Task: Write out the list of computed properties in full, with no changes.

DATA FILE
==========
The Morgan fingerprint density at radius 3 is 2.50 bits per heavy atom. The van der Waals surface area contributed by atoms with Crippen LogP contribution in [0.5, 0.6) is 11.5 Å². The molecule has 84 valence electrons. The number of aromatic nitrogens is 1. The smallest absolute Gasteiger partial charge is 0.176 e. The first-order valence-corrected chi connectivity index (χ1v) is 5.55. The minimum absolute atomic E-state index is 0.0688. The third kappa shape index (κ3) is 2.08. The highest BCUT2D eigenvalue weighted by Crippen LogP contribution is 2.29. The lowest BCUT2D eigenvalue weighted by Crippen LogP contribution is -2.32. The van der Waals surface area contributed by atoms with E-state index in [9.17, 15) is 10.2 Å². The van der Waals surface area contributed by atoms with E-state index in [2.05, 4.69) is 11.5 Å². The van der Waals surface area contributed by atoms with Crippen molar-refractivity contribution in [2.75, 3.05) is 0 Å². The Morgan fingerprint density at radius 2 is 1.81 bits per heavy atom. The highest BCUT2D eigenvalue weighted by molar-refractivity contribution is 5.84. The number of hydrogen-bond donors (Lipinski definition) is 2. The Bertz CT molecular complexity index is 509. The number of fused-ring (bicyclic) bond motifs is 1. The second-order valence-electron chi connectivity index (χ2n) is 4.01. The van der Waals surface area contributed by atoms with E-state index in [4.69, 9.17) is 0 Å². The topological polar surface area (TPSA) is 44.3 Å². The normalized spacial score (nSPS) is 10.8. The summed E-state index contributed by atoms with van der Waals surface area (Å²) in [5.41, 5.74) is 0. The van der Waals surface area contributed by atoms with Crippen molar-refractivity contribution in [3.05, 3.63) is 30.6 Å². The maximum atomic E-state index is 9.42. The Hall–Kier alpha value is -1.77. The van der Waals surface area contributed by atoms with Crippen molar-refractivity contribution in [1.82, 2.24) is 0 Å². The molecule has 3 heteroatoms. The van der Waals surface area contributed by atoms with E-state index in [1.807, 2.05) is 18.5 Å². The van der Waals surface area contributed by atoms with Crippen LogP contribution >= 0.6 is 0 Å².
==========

The Morgan fingerprint density at radius 3 is 2.50 bits per heavy atom. The van der Waals surface area contributed by atoms with Crippen LogP contribution in [0.5, 0.6) is 11.5 Å². The molecule has 84 valence electrons. The number of aromatic nitrogens is 1. The smallest absolute Gasteiger partial charge is 0.176 e. The first-order valence-corrected chi connectivity index (χ1v) is 5.55. The minimum absolute atomic E-state index is 0.0688. The third kappa shape index (κ3) is 2.08. The highest BCUT2D eigenvalue weighted by Crippen LogP contribution is 2.29. The lowest BCUT2D eigenvalue weighted by Crippen LogP contribution is -2.32. The van der Waals surface area contributed by atoms with E-state index in [9.17, 15) is 10.2 Å². The van der Waals surface area contributed by atoms with E-state index in [2.05, 4.69) is 11.5 Å². The van der Waals surface area contributed by atoms with Crippen molar-refractivity contribution in [2.75, 3.05) is 0 Å². The Morgan fingerprint density at radius 2 is 1.81 bits per heavy atom. The highest BCUT2D eigenvalue weighted by molar-refractivity contribution is 5.84. The number of hydrogen-bond donors (Lipinski definition) is 2. The Bertz CT molecular complexity index is 509. The number of fused-ring (bicyclic) bond motifs is 1. The second-order valence-electron chi connectivity index (χ2n) is 4.01. The van der Waals surface area contributed by atoms with E-state index in [4.69, 9.17) is 0 Å². The topological polar surface area (TPSA) is 44.3 Å². The normalized spacial score (nSPS) is 10.8. The summed E-state index contributed by atoms with van der Waals surface area (Å²) in [5.41, 5.74) is 0. The van der Waals surface area contributed by atoms with Crippen molar-refractivity contribution in [3.05, 3.63) is 30.6 Å². The maximum atomic E-state index is 9.42. The Hall–Kier alpha value is -1.77. The van der Waals surface area contributed by atoms with Crippen molar-refractivity contribution in [1.82, 2.24) is 0 Å². The molecule has 3 heteroatoms. The van der Waals surface area contributed by atoms with E-state index in [1.807, 2.05) is 18.5 Å². The van der Waals surface area contributed by atoms with Crippen LogP contribution >= 0.6 is 0 Å².